It’s no secret that major tech companies run on data. From user profiles to behaviour, companies regularly capture and analyse large amounts of data to improve their products and services. Google embodies this strategy more than anyone. It tracks tons of information and creates a personalised data profile that is used to ensure a seamless browsing experience.
However, many people are worried that this may jeopardise their privacy. That’s why it’s important to know what data Google collects and how to manage it.
What is your Google history?
Whenever you use services like Google Maps, YouTube, Chrome, and Search, Google logs all search and browsing activities. To assess this, go to the Data & personalisation menu in your Google Account and select My Activity. From there, you should be able to browse your personal account history, organised by date and time.
The types of data that appear in your My Activity feed may include:
- Web & app activity – Refers to search history, visited websites, recently used Google services, and online purchases. Google then uses this information to refine search results and provide ads and services that are relevant to you.
- Location history – Stores IP addresses and GPS data that indicate any noteworthy places you visited. Such data allows Google to give personalised directions and travel recommendations.
- Device information – Saves contact lists, calendars, alarms, battery level, touchscreen data, and Wi-Fi stability.
- Voice & audio activity – Records voice data to enhance the responsiveness of Google Assistant and other voice-activated services.
- YouTube history – Keeps track of every YouTube video you watch and for how long you watch it for, so the streaming service can recommend other videos you may be interested in.
The risk of using Google’s My Activity platform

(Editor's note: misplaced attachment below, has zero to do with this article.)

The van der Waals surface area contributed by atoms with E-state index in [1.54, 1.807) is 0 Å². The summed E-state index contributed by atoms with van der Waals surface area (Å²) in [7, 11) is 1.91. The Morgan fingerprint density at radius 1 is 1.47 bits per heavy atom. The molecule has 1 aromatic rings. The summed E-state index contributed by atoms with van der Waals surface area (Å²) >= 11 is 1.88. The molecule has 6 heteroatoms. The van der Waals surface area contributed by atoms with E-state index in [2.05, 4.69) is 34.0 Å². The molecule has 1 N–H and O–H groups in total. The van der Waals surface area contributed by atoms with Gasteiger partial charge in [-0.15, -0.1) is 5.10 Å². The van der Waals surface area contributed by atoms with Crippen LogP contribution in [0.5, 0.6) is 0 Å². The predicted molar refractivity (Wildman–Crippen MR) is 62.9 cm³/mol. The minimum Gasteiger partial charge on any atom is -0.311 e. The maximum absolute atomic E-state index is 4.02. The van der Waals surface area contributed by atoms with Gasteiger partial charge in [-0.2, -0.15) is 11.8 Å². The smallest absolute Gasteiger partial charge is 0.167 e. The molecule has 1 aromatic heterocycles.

Although Google’s extensive data collection improves its services, organisations must be careful of the potential risks of collecting data. Data tracking may be a serious concern if you’re in industries like healthcare and finance, where organisations are required to ensure the confidentiality of sensitive information.
From a security standpoint, Google compiles over 10 years’ worth of user activity into a centralised dashboard, but the only thing securing such information is a password. That means if cybercriminals gain access to your account, your organisation can be exposed to a host of cyberthreats, particularly social engineering scams.
Social engineering attacks involve manipulating potential victims to take a desired action such as clicking on dangerous links, disclosing sensitive information, and downloading malware. With access to your activity data, a scammer has everything they need to devise a persuasive con.
For instance, they can send fake links and ads based on your buying preferences and search history to trick you into wiring money directly to the hacker’s account. Scammers can also identify your contacts and send them fraudulent, malware-ridden messages purporting to be from you.
Besides social engineering, a compromised My Activity feed enables hackers to locate devices tied to your Google account. If they manage to get a hold of these devices, they’ll have unfettered access to your company’s most critical assets.
Mitigating the risks
The best way to protect your data is to limit how much Google can collect. Go to the Data & personalisation menu and disable activity tracking features under the Activity and timeline panel. On iOS, you can access the Data & personalisation menu by opening the Gmail app and going to Settings > your account > Manage your Google Account. On Android, simply go to your device’s Settings app and tap on Google > Google Account.
Critical settings you should turn off include web activity, device information, voice and audio activity, and location history tracking. You can delete any information Google has about you by expanding each setting, clicking Manage Activity, and selecting Choose to delete automatically. This prevents would-be cybercriminals from knowing intimate details about you. Employees must also be informed of the risks of Google’s tracking features and given an opt-out option to protect their privacy.
Another thing you can do to minimise privacy risks involves deleting your Google browsing history. To do this, open Chrome, tap More (…) > History, and click Clear browsing data. From there, you can choose to clear all or specify the history you want to delete (this applies for PC, Apple, and Android devices).
More importantly, make sure your Google Account is secure. This involves setting strong passwords (i.e., 12-character combinations with letters, numbers, and symbols) completely unique to that account. Enabling multifactor authentication also adds an extra layer of security by requiring users to provide a temporary verification code sent to their devices.
If you want to minimise the risk of cyberattacks and privacy violations, Empower IT Solutions is the best option. As one of Australia’s leading managed services providers, we help businesses control data tracking tools and deploy robust cybersecurity solutions. Contact us today to safeguard your data.